Columbus Christopher Columbus was an Italian navigator who sailed west across the Atlantic Ocean in search for the all-water route to Asia, but instead achieved fame for making landfall in the Caribbean Sea. Columbus was born in Genoa, Italy. His father was a weaver, and it is believed that Columbus entered this trade as a young man. In the mid-1470s he made his first trading voyage to the island of Khios, in the Aegean Sea. Settling in Lisbon, where his brother Bartholomew was working as a cartographer, he was married in 1479 to the daughter of the governor of the island of Porto Santo. In December, the Santa Maria was wrecked off the coast of Espanola.The Nina, with Columbus in command, and the Pinta began the homeward voyage in January 1493. After storms drove the ships first to the Azores and then to Lisbon, Columbus arrived in Palos, Spain, in March.
He was enthusiastically received by the Spanish Monarchs. Columbus planned immediately for a second expedition, with about 1500 men, which left Spain in September 1493. They landed on the island of Dominica, Gaudeloupe. His stop at Puerto Rico is the closest he came to setting foot on land that would later form part of the United States, the main foundation for the claim that Columbus “discovered America.” When Columbus returned to Isabella on September 29, he found that serious dissension had developed among the colonists, a number of whom were already on the route to Spain to press their grievances. One of the major problems confronting Columbus was the hostility of the natives, whose initial friendliness had been alienated by the brutality of the Europeans.
Columbus defeated the natives in battle in March 1495 and shipped a large number of them to Spain to sell as slaves. Queen Isabella objected, however, and the survivors were returned. A royal investigating commission arrived at Isabella in October 1495. Because this group was consistently critical of his policies, Columbus established a new capital named Santo Domingo, and sailed for Spain leaving Bartholomew in command. He reported directly to Ferdinand and Isabella, who dismissed the critical charges.
The sovereigns promised to subsidize a new fleet, but since enthusiasm for the unproductive enterprise had waned, nearly two years elapsed before eight vessels were sent out. Columbus set sail on his third voyage on May 30,1498. His first landing, made on July 31, was the three-peaked island of Trinidad, named in honor of the Holy Trinity. He then sighted what is now Venezuela. After cruising along the coast he sailed into the Gulf of Paria. At the mouth of the Orinoco River he led a party ashore.
In his logbook he wrote that he had found a “New World,” unknown as yet to Europeans. Columbus set sail again, encountering several additional islands, including Margarita, and then laid a course for Espanola.3 Although Columbus obtained royal support for a fourth voyage to continue his search for a westward passage to Asia, only four worm-eaten caravels were put at his disposal and he was forbidden to stop at Espanola. The expedition sailed from Cadiz in May 1502. The ships were in desperate need of repair by the end of the speedy 21-day crossing. Columbus anchored off Santo Domingo, but he was denied permission to enter the harbor despite an approaching hurricane. The storm annihilated a homeward-bound fleet carrying his enemies, including Bobadilla.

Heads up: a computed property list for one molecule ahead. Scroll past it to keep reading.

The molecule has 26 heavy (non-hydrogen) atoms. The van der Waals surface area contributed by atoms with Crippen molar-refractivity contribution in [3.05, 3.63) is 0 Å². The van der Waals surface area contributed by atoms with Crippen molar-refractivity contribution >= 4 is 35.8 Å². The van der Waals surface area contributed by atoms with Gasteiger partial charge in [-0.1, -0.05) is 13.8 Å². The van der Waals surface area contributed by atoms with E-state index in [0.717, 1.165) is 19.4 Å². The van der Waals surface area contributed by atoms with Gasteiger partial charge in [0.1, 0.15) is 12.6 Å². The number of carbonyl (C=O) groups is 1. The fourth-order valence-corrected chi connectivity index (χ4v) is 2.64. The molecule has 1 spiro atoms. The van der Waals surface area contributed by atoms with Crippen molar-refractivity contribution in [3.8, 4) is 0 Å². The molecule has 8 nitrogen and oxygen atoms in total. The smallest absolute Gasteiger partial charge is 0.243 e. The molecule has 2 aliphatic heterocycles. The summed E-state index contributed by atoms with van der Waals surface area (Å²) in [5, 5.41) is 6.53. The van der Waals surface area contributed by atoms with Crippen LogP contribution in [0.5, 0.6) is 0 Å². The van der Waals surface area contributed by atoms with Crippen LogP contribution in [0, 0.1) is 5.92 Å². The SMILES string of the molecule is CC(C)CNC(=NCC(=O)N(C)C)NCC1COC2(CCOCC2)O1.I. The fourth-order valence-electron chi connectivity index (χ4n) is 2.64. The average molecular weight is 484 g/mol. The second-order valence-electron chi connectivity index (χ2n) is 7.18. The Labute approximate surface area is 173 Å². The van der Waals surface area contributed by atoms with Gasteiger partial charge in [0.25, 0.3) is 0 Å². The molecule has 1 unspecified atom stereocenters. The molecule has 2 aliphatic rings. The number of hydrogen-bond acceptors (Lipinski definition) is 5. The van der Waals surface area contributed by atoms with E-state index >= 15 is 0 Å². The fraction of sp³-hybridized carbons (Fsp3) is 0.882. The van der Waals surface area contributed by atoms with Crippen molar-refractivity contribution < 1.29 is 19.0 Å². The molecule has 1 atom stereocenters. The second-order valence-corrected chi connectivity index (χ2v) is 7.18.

Only the ship with Columbus ‘s gold on board arrived safely. After completing makeshift repairs on his vessels, Columbus sailed the waters off Honduras, and then cruised south along the coast of Central America for nearly six months in search of the elusive westward passage. In January 1503 he landed in Panama and established a settlement there, but mutiny in the crew and trouble with the Natives led to its abandonment. The expedition, reduced to two caravels, sailed for Espanola, but the rotten ships foundered near Jamaica on June 23, 1503. Columbus sent to Espanola for help, meanwhile forcing the natives to provide food for his men. Relief arrived after a lapse of nearly a year. The stranded party embarked on June 28, 1504, for Santo Domingo, and then sailed for Spain, reaching Sanlucar de Barrameda on November 7. Columbus would never sail again.
The final months of his life were marked by illness and vain attempts to secure restitution from King Ferdinand of all his privileges, even though by then Columbus was quite wealthy. He died on May 20, 1506, at Valladlid. His remains were later interred in Seville, then transferred to Santo Domingo, moved to Havana, Cuba, and finally returned to Seville in 1899.Some of the Historians think that the bones that were removed from Santo Domingo were not the bones of Christopher Columbus, so the Historians think his bones are still there. Wherever Columbus rests, modern research has considerably diminished the heroic reputation he gained by the 19th century, although his skills continue to be celebrated. American History.